Even if online shopping isn’t really your thing, it’s the time of year when many people turn to the internet for some serious help from the new “North Pole.” The web is a great way to stay out of the mall, out of long lines, and happily shopping away in your slippers. Better yet, the presents you buy are delivered right to your door—if not straight down your chimney by Old St. Nick.
So yes, I’m all for online shopping. Except for one serious issue: the power of invasive marketing to get us to buy more—and spend more—than we should. In my opinion, intuitive, online marketing is kicking the asses of American consumers, and most people don’t even realize it.
Here’s why it matters: When it comes to managing your life savings, one of the biggest success factors is slowing your spending. Making conscious, conscientious decisions about every purchase you make can have a major impact on your finances, but keeping a lid on spending can be a challenge—especially when we’re constantly inundated with marketing that is designed to lead us away from those conscious, conscientious decisions.
The power of intuitive marketing
If you search Google for “best deal on tires”—and you actually need tires—those ads popping up on Facebook for the next week may very well lead you to a great deal at a local tire store. But what if you find yourself dreaming about a brand new red Corvette? You don’t need it, but if Santa was feeling extra generous, it may be right up there on your wish list. So you do a quick search just to feed your fantasy. And then, day after day, that beauty keeps showing up everywhere you look! Facebook. Google. Yahoo! (Paid advertising is, after all, what keeps most of the internet free. The ads are the price we pay, just like the ads on good old network television.)
The truth is, when you plugged “Corvette” into your browser, you fed much more than your fantasy. With just a few keystrokes, you handed out your dreams on a platter and fed the ubiquitous internet marketing machine. And it’s a killer.
Why? Because intuitive internet marketing really works. Recent studies show that “click-throughs” aren’t the true indicator of success with online marketing campaigns. What seems to be working is the repeated image—much like roadside billboards. Suddenly, you just can’t stop thinking about that Corvette. You start to think you really need that new Corvette. Maybe it really is a priority. Or, just maybe, you’ve been clobbered by Chevy’s massive online marketing budget and its focus on and online behavioral advertising (OBA).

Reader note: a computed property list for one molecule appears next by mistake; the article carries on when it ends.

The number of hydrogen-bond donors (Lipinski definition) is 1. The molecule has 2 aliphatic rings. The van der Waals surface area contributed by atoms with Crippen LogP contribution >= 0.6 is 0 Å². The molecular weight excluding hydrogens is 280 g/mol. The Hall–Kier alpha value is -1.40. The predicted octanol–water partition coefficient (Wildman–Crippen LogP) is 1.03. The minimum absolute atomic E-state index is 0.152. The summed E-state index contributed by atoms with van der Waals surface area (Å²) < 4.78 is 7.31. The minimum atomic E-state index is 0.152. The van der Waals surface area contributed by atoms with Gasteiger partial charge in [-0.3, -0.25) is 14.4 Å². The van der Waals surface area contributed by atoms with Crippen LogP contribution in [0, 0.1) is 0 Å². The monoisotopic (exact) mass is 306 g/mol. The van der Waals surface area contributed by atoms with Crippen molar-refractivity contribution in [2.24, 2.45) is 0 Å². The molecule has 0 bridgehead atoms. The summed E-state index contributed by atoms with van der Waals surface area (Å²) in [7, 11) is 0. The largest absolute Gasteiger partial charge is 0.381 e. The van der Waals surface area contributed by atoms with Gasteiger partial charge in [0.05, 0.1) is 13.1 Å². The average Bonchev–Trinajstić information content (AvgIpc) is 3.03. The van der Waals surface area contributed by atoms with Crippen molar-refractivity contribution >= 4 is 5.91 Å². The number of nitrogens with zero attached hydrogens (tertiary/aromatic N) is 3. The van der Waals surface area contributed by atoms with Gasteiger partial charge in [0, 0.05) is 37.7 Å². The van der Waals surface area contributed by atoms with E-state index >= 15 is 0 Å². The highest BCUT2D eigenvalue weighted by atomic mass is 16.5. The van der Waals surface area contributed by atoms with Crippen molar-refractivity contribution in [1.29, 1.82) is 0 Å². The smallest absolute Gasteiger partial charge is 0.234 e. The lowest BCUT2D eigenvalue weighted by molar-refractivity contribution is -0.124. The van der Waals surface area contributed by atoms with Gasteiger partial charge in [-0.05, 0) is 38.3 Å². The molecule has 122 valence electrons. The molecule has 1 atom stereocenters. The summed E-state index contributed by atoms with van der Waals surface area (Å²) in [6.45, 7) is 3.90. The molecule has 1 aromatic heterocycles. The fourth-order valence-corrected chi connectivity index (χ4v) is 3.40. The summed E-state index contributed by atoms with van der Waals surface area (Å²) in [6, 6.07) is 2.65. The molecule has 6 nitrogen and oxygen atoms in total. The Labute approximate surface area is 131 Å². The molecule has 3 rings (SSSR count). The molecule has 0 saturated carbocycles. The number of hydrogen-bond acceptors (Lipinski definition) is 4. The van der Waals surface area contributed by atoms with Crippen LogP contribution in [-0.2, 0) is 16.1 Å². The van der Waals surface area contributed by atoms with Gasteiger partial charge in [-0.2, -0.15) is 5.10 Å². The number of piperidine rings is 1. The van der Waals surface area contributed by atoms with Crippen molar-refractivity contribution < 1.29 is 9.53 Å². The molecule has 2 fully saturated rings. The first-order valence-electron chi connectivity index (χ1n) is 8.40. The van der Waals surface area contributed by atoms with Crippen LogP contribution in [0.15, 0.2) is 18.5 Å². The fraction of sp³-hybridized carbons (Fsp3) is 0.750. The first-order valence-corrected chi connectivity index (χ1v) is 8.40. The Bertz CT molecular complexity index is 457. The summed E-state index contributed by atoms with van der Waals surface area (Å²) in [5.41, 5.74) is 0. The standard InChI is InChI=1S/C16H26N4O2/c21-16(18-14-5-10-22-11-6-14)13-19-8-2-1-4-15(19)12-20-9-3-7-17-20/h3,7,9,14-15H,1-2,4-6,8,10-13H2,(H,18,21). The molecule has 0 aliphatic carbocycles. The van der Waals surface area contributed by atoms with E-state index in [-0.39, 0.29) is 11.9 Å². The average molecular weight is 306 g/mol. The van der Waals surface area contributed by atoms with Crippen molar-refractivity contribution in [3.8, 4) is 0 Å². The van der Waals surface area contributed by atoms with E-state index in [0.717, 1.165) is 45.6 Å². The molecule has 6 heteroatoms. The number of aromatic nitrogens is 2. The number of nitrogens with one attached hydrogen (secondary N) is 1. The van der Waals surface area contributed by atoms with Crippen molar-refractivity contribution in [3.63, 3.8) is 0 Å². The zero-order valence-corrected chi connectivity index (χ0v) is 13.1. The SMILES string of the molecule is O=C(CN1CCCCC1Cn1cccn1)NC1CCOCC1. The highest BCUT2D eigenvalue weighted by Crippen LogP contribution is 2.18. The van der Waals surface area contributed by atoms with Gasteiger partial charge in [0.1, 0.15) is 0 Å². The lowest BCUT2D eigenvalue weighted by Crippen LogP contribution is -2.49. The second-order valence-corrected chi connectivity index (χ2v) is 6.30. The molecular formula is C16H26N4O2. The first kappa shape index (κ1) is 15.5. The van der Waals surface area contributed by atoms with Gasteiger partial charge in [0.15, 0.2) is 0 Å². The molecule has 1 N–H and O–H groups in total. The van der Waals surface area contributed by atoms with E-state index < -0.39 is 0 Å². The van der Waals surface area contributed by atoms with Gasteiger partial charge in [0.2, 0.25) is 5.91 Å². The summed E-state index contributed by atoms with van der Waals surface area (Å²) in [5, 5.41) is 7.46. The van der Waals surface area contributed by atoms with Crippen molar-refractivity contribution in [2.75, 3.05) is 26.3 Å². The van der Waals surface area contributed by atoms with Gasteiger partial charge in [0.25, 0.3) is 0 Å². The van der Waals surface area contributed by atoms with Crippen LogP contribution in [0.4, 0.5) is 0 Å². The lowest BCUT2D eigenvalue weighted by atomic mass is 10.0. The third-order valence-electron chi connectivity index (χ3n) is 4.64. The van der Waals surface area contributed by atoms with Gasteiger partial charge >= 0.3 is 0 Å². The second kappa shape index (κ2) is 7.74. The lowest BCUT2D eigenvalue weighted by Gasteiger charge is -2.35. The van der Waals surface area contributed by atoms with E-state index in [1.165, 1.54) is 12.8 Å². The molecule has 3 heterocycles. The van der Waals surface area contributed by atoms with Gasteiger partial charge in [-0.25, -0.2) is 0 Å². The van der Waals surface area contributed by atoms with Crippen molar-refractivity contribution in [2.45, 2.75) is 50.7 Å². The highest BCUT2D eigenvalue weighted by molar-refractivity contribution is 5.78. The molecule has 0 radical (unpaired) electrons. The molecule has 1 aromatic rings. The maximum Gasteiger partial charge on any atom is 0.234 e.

Putting a lid on OBA
If you’ve never heard of it before, OBA is the technique used by online advertisers to create smarter, targeted, and highly personalized marketing campaigns based on their knowledge of how, where, and when to attract your attention. It’s what fuels the ads for the items you just “happened” to be thinking about (in other words, you typed the search word into a browser, included it in an email, or posted it on Facebook). While it’s become nearly impossible to outwit OBA completely, you can take a few simple steps to significantly reduce your trackability.
If you don’t want Facebook or other participating companies to collect or use information based on your activity on websites, devices, or apps for the purpose of showing you ads, you can opt-out through the . You can also opt-out using your mobile device settings.
To stop tracking by advertisers on Google and Yahoo!, log into your Yahoo! or Gmail account and go to the Yahoo! Ad Interest Manager or Google’s Privacy Center. The “opt-out” buttons are on the front page of each site, along with a number of advanced options that let you decide which types of ads you would like to see if any.
For the marketing that does slip through the cracks, just remember to be conscious and conscientious about every purchase. We’re all going to make a few splurge purchases every now and then. For some of us, it may even be a red Corvette just in time for Christmas. But by reducing the flood of targeted online advertising and being more aware of marketing’s impact on our own behavior, we can all save a bundle this year. Simply limiting our spending to the things we really need and want will prevent us from being coerced by tech giants’ massive marketing campaigns.